Among the Egyptian society are growing the doubts concerning the correctness of the Higher Council of the Armed Forces’ (HCAF) activity after the 25th of January revolution. The assessment of the events after Hosni Mubarak’s fall shows that both the stepping down of the former President and the unprecedented transfer of the country rule into the hands of the army has followed a pre-agreed scenario. It can be assumed that several goals have been pursued. The main one is to subdue the rage of the revolution and to blur the guilt by distracting the public attention away from the real culprits for the crisis in Egypt and through a loyal to the regime government HCAF. Simultaneously it is intended during the interim period of power transfer from the HCAF into the hands of the civil society to create favorable conditions for the exoneration of the compromised rulers and their return on the political scene with a new image.

The Egypt military traditionally enjoy high social trust and support. The facts that they do not participate in internal political scuffles, they have no repression functions against the population etc. contribute to this public attitude. All presidents of the country have risen from the circles of the senior officers during the last almost 60 years. At the same time during the years the supreme military staff appointed, promoted, decorated and demoted personally by the President used to form an oligarchic society loyal to the ruler. For these their merits and after retiring the senior officers used to be appointed for life and still holding the offices of governors, general managers, company managers continuing to serve the rulers. There are well founded suspicions that a part of the generals including the Minister of Defense Field Marshall Tantawi and other members of the HCAF are corrupt and enriched through embezzlement and profiteering. Consequently it is reasonable that the military continue to delay the beginning of the investigation against Mubarak, his family as well as others from the oligarchic military circles. The prevailing conclusion is that the role of the HCAF is not to assist the democratic processes but rather to delay them as long as possible. No doubt those different legal tools will be applied with the help of which obstacles for the organizational structuring and grow of the newly emerged /with a considerable democratic potential/ parties will be created. Probably it will be attempted under the shadow of the suspended Constitution although certain amendments were passed, to speed up the Parliamentary and Presidential elections and to deny the democratic forces the possibility to regroup.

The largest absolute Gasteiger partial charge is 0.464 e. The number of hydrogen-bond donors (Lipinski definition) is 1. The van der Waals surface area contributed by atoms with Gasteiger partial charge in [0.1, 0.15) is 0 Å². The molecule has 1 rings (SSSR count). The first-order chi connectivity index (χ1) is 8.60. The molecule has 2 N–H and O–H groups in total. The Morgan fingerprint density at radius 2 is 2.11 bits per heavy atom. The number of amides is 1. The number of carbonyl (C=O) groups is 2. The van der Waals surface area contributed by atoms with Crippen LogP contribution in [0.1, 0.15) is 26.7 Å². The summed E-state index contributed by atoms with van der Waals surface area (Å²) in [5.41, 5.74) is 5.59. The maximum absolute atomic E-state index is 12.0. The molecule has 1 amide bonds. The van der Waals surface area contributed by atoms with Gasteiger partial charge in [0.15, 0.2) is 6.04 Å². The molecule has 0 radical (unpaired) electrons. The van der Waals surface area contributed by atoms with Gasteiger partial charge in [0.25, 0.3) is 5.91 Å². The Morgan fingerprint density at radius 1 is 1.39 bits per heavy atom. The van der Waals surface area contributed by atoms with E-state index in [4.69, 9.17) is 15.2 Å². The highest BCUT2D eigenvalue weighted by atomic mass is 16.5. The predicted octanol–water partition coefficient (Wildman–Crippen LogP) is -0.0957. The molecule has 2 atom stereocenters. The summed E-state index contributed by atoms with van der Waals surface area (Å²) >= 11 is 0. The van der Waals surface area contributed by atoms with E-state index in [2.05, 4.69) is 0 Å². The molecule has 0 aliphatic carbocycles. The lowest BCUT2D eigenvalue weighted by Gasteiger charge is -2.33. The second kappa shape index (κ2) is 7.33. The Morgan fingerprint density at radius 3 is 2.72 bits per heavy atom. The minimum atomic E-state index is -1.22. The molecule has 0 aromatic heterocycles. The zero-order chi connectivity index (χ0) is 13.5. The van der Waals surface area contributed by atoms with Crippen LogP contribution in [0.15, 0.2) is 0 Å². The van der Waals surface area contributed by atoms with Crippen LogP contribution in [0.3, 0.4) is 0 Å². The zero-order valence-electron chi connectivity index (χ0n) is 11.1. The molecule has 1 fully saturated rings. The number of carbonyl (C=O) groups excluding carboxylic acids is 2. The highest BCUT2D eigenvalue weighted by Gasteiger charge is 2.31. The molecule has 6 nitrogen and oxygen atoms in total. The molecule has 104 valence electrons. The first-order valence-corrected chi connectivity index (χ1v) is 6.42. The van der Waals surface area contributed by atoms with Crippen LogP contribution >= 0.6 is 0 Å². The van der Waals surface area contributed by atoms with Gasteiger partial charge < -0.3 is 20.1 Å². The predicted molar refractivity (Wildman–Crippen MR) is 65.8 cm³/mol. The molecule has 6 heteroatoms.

There are other signs of the HCAF role hindering the democratic development, the analysis of the events shows. As high ranking sympathizers /army is depoliticized/ of the National Democratic Party /NDP/ the military will most probably back the initiated tacit campaign for the hoisting of the “Muslim Brotherhood” into power /NDP voted for the constitutional reforms/. This is a well calculated move aimed at scaring and manipulating the public and by which the path for the coming back of the NDP at a later stage will be cleared. The activity of the HCAF can be assessed as aimed at accomplishing precisely the above scenario. By approving the law criminalizing strikes and protests the public is being deprived of its fundamental right to defend its rights. The law offenders may be subject to a fine of up to half a million pounds /ca. USD 100 000/. The law was enforced on 23 March dispersing striking students from the Faculty of Mass Communications at Cairo University. The students’ demands for suspending the Faculty dean and the university lecturers associated with the MB and conducting political activity on the university campus, were drowned by the military police. Notwithstanding the legal bans of entry into university halls of residence this was done. Professors, lecturers and students against whom physical force was applied were detained. Nowadays the crimes and personal assaults including rape are becoming more frequent in Egypt and especially in the capital Cairo. It is logical to consider that it is more pressing that the HCAF had focused its attention on combating crime instead of approving the law against the strikes and protests.

The analysis of the HCAF activity indicates that the Council demonstrates partiality towards the remnants of the former regime and that it will try to hinder the democratic transformations. It is possible that its support for the clandestine resistance of the deposed regime increases in the future. This support will materialize in passing legal acts and in misuse of the danger of the striving for power “Muslim Brotherhood” but secretly backing it. Apparently it is essential to sooner execute the transfer of power from the HCAF.

 

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